With intrinsic well-being, there is the sense that our experiences of pleasure become more subtle. We no longer need to rely so much upon extrinsic stimulation for pleasure; for example, we can still enjoy external stimulation, but our happiness doesn’t become dependent upon it.There’s a sense of an inner pleasure, an inner bliss, an inner sense of fulfillment that comes with this greater left prefrontal activity.
This greater activity in the left prefrontal cortex is also correlated with more positive relationships, a mastery of the environment, as well as a greater sense of personal growth, self-acceptance, and meaning and purpose in life. We can see from this tendency that meditation can therefore develop the part of our brain that helps us experience more contentment from our own inner sense of being, our essence.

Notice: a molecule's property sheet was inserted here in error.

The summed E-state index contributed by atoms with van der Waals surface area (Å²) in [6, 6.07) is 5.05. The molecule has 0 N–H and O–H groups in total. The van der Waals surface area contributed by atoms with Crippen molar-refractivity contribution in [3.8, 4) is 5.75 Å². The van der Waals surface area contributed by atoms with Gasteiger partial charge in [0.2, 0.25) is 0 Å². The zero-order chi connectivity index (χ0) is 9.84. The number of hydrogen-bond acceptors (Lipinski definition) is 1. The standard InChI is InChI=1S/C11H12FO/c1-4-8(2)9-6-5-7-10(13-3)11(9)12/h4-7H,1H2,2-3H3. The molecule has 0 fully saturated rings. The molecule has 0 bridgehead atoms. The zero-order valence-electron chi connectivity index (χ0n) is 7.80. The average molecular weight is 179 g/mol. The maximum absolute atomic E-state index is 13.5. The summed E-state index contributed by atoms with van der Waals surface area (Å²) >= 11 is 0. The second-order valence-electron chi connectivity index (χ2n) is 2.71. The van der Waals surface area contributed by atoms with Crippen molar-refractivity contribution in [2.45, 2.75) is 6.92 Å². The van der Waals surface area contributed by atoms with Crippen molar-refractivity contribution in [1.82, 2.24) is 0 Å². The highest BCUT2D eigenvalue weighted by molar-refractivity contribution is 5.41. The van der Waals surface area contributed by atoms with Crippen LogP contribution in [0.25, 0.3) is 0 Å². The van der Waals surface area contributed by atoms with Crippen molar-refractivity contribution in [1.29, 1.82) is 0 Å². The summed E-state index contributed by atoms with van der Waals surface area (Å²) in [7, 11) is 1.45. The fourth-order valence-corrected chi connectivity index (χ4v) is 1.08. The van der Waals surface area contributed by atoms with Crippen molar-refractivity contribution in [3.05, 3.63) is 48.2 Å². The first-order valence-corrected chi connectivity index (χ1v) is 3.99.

The Parietal Lobe
Another structural change that often occurs in long-term meditators are shifts in the activity of the parietal lobe. The parietal lobe helps mediate a sense of relationship between self and other. It also mediates a sense of space as well as the position of our bodies in space. Whenever there is any kind of activity going on where we’re relating to someone else or we’re doing some kind of spatial cognitive task that, by definition, has us cognizing space and working with space, the parietal lobes on either side of the brain will light up.
When Not Meditating